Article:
KD9KC’s topic “SOTA surpasses IOTA” became somewhat by diverted examining the authenticity of claimed chaser/activator records resulting from the lack of confirming asterisks which service has been (temporarly) been suspended. (BTW. Frenchmen have a saying: there’s no more permanent state as temporary is! Am I right, Alain - F6ENO? :-))) ) As far as I can concern, this is an issue worth of discussing, therefore I started the present new topic.
I am replying not for X or Y but in general to the debating community. I am not going to blame anybody, who have made their best for our community up to now. However I had been earning my money for over 2 decades from IT system analysis, system design and programming, thus I assume that some of my ideas are worth of considering.
The present solutions really worked (more or less) fine during the passed years… in small DBs with a low number of users. However, by today, both SOTA community and SOTA QSO DB grew to the extent what can not be managed by means of amateur way of thinking and amateur solutions. And what is more, time passing the larger the DB grows, the worse the circumstances will become, because the time and processor power consumption (demand) of processing does not increase linearly with the size of the DB but exponentially! This is predictable, unless we change to professional way of thinking!
What do I mean? There are easy and effective ways as well of obtaining a result. However easy solutions, preferring the ease of coding and testing to long term considerations demand far more cost in general. Nevertheless the seemingly complicated and seemingly more time consuming solutions, may pay off considering long term aspects.
What is my problem? Whenever I start a query (e.g. to see my chaser log), the entire DB is browsed and each QSO is checked against the activator’s log just in order to add that tiny little asterisk… Supposing that I am fool enough to do so a hundred times in a row, that process is re-executed a hundred times and provides me the very same result at a cost of tremendous processor power, slowing down the response of other users! This is absolutely useless wasting of processor power, as it merely results of an operation focusing on the simplicity and ease of data entry forgetting about the costs of the output. (Let me put it again, this way of program organising may have been reasonable and acceptable in case of a low number of users and records.)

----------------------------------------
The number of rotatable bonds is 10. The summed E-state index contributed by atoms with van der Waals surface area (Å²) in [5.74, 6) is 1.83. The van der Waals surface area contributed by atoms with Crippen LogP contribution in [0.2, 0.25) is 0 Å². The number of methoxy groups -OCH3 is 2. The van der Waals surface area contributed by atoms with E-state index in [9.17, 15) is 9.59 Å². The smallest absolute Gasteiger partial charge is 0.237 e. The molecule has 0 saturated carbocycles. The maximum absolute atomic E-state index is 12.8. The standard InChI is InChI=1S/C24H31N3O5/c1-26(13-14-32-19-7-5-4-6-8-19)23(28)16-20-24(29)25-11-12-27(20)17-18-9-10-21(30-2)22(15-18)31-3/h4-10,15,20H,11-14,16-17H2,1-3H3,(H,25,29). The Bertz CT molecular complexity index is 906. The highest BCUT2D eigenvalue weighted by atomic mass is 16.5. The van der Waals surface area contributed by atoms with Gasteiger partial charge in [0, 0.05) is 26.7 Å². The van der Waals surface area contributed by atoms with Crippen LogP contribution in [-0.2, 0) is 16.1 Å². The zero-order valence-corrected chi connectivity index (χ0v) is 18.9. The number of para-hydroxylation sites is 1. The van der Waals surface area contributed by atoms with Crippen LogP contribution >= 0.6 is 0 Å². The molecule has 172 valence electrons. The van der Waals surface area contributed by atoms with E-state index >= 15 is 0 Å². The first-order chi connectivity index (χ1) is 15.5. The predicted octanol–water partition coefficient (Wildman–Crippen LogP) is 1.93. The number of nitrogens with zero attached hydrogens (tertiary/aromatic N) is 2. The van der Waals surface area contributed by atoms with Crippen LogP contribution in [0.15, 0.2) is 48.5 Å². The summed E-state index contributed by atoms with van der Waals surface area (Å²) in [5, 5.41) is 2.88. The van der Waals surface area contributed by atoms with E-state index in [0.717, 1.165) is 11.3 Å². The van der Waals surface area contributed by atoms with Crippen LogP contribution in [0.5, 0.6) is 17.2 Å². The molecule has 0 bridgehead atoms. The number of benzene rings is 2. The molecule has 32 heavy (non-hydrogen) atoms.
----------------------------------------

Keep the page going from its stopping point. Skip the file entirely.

What could be done instead? Well, supposing that the data entry (processing of uploaded files or manual entries) were a bit more complex, as a return value the output could be got far easier and faster! The data entry procedure obviously includes several checking procedures, e.g. checks the summit reference specified in the record against the data stored in the reference DB. Why not check the confirmation of the QSO from the partner station as well? Why not adding a “CFM” field into the QSO records and fill it with the good old * or with a Boolean TRUE value in both party’s records, supposing that the coincidence of the rest of the QSO information justifies it? (Of course the one who uploads his data firts, won’t find any confirmation, but the second will. N.b.: Of course this kind of processing assumes that deleting the record from one partner’s log shall also influent the other partner’s record as well, that is delete the * or change TRUE to FALSE value!) Of course this takes a few more instruction, but it fairly pays off!!! Just because there is no need to execute any QSO confirmation checking any more when you ask a “Chaser log” and this obviously accelerates response saving processor power.
This was only a simple example on it, how important the farsighted system design and programming is and how much it influences performance, processor demand, etc.
73: Jóska (M.Sc. E.E.), HA5CW